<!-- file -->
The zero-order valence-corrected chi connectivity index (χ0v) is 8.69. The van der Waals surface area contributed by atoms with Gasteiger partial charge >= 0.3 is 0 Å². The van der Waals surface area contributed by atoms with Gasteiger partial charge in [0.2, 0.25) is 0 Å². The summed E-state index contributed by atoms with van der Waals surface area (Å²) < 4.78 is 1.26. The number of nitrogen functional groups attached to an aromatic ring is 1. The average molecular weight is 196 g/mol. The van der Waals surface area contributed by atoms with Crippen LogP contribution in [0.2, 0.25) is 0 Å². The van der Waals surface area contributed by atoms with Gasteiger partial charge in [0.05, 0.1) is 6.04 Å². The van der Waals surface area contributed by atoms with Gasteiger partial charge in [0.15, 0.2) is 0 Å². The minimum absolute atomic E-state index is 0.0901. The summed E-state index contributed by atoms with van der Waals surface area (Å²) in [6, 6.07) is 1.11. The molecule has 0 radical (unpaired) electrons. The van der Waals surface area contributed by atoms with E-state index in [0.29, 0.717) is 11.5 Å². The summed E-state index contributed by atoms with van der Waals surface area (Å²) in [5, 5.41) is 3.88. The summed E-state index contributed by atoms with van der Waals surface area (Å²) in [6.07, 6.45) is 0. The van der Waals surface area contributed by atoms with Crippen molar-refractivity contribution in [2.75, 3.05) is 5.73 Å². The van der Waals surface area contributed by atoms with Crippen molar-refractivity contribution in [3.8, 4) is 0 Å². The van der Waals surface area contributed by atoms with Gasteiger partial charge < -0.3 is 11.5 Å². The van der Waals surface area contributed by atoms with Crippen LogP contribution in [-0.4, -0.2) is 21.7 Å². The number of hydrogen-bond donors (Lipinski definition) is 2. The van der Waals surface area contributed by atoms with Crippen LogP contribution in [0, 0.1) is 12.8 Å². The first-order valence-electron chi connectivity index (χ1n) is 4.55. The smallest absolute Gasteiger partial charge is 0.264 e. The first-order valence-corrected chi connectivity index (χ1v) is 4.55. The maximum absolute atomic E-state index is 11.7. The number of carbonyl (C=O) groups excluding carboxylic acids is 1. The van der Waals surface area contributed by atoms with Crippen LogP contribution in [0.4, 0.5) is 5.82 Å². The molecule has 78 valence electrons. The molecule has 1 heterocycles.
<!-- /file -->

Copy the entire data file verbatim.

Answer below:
The zero-order valence-corrected chi connectivity index (χ0v) is 8.69. The van der Waals surface area contributed by atoms with Gasteiger partial charge >= 0.3 is 0 Å². The van der Waals surface area contributed by atoms with Gasteiger partial charge in [0.2, 0.25) is 0 Å². The summed E-state index contributed by atoms with van der Waals surface area (Å²) < 4.78 is 1.26. The number of nitrogen functional groups attached to an aromatic ring is 1. The average molecular weight is 196 g/mol. The van der Waals surface area contributed by atoms with Crippen LogP contribution in [0.2, 0.25) is 0 Å². The van der Waals surface area contributed by atoms with Gasteiger partial charge in [0.05, 0.1) is 6.04 Å². The van der Waals surface area contributed by atoms with Gasteiger partial charge in [0.15, 0.2) is 0 Å². The minimum absolute atomic E-state index is 0.0901. The summed E-state index contributed by atoms with van der Waals surface area (Å²) in [6, 6.07) is 1.11. The molecule has 0 radical (unpaired) electrons. The van der Waals surface area contributed by atoms with E-state index in [0.29, 0.717) is 11.5 Å². The summed E-state index contributed by atoms with van der Waals surface area (Å²) in [5, 5.41) is 3.88. The summed E-state index contributed by atoms with van der Waals surface area (Å²) in [6.07, 6.45) is 0. The van der Waals surface area contributed by atoms with Crippen molar-refractivity contribution in [2.75, 3.05) is 5.73 Å². The van der Waals surface area contributed by atoms with Crippen molar-refractivity contribution in [3.8, 4) is 0 Å². The van der Waals surface area contributed by atoms with Gasteiger partial charge < -0.3 is 11.5 Å². The van der Waals surface area contributed by atoms with Crippen LogP contribution in [-0.4, -0.2) is 21.7 Å². The number of hydrogen-bond donors (Lipinski definition) is 2. The van der Waals surface area contributed by atoms with Crippen LogP contribution in [0, 0.1) is 12.8 Å². The first-order valence-electron chi connectivity index (χ1n) is 4.55. The smallest absolute Gasteiger partial charge is 0.264 e. The first-order valence-corrected chi connectivity index (χ1v) is 4.55. The maximum absolute atomic E-state index is 11.7. The number of carbonyl (C=O) groups excluding carboxylic acids is 1. The van der Waals surface area contributed by atoms with Crippen LogP contribution in [0.4, 0.5) is 5.82 Å². The molecule has 78 valence electrons. The molecule has 1 heterocycles.